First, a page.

WD Blue SN550
TLC, DRAMless
$46.40 (19¢/GB) $59.99 (12¢/GB) $104.99 (10¢/GB) $224.99 (11¢/GB)
Inland Platinum
QLC, 8ch
    $96.99 (10¢/GB) $181.99 (9¢/GB)
Crucial P1
QLC
  $55.99 (11¢/GB) $104.99 (10¢/GB) $224.99 (11¢/GB)
Sabrent Rocket Q
QLC, 8ch
  $62.42 (12¢/GB) $109.98 (11¢/GB) $219.98 (11¢/GB)
         
ADATA S50 Lite
TLC, PCIe 4.0, 4ch
    $119.99 (12¢/GB) $229.99 (11¢/GB)
ADATA SX8200 Pro
TLC, 8ch
$44.95 (18¢/GB) $59.99 (12¢/GB) $119.99 (12¢/GB) $239.99 (12¢/GB)
HP EX950
TLC, 8ch
  $79.99 (16¢/GB) $124.99 (12¢/GB) $234.99 (12¢/GB)
SK hynix Gold P31
TLC, 4ch
  $74.99 (15¢/GB) $134.99 (13¢/GB)  
WD Black SN750
TLC, 8ch
$49.99 (20¢/GB) $62.99 (13¢/GB) $129.99 (13¢/GB) $293.73 (15¢/GB)

The retail consumer SSD market is a bit of a mess right now: the semiconductor shortages are being felt here as well, and much of what is in stock is starting to creep up in price. Even so, the recommended customer prices Intel is launching the 670p with are way out of touch.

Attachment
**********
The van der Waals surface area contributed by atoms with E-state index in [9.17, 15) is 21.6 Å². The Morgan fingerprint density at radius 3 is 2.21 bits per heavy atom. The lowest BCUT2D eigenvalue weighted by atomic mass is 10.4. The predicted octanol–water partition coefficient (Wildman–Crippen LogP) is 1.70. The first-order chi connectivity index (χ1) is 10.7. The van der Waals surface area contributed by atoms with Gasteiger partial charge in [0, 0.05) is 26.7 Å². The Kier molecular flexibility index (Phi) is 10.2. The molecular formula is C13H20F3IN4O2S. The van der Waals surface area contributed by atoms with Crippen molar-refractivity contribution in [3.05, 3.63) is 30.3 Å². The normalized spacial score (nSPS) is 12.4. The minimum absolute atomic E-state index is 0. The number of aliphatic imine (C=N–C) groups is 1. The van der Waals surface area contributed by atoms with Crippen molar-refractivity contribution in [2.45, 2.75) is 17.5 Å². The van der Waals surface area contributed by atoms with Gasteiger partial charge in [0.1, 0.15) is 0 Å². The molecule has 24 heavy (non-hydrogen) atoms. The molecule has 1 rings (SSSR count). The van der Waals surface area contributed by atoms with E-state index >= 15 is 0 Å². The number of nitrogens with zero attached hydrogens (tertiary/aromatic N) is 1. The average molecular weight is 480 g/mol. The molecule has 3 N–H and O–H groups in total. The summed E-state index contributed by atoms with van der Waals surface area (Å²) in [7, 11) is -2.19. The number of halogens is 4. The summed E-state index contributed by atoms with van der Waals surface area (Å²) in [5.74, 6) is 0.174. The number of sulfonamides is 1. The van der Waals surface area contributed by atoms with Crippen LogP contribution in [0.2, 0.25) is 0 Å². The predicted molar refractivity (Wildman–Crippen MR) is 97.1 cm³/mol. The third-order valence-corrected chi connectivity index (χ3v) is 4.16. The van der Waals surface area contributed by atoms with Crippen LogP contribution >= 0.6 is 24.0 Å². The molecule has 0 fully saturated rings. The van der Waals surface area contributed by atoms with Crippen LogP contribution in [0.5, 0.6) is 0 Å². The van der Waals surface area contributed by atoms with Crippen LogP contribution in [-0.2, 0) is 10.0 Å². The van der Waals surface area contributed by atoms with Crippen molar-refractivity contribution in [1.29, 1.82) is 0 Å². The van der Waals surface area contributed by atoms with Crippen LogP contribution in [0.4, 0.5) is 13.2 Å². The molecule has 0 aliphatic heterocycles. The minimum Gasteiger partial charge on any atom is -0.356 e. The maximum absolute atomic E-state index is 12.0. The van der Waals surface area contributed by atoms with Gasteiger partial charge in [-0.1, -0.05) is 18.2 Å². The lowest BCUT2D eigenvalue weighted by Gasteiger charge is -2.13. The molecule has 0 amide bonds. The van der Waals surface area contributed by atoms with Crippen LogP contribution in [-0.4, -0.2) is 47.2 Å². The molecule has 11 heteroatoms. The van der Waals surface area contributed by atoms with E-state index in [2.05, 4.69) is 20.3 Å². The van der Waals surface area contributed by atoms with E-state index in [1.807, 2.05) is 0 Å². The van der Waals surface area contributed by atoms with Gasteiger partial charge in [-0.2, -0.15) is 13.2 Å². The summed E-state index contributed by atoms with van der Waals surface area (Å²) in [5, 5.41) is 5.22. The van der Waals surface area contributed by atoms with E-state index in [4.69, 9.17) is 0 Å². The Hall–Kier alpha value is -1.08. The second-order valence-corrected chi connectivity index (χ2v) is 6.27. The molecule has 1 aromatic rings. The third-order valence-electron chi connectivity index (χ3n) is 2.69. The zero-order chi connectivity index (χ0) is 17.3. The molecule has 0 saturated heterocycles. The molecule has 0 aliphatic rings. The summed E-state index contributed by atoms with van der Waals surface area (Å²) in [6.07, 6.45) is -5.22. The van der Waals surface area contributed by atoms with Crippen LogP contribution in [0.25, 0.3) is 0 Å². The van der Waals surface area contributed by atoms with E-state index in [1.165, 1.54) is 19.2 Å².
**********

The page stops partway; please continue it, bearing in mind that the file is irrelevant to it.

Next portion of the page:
They're positioning the 670p in a higher price bracket than the QLC SSDs with the Phison E16 PCIe 4.0 controller. That also leaves a lot of room for reasonably-priced TLC SSDs to undercut the 670p - and not just the budget models. Basically anything significantly cheaper than a Samsung 970 EVO Plus is also cheaper than the 670p's recommended customer pricing.

Once the Intel 670p comes down to sane price ranges, it certainly has the potential to be a good product. It helps raise the bar for QLC SSDs and entry-level NVMe SSDs in general. The 670p probably can't quite come down in price far enough to match the 660p, but if it got close then it could be a very compelling bargain.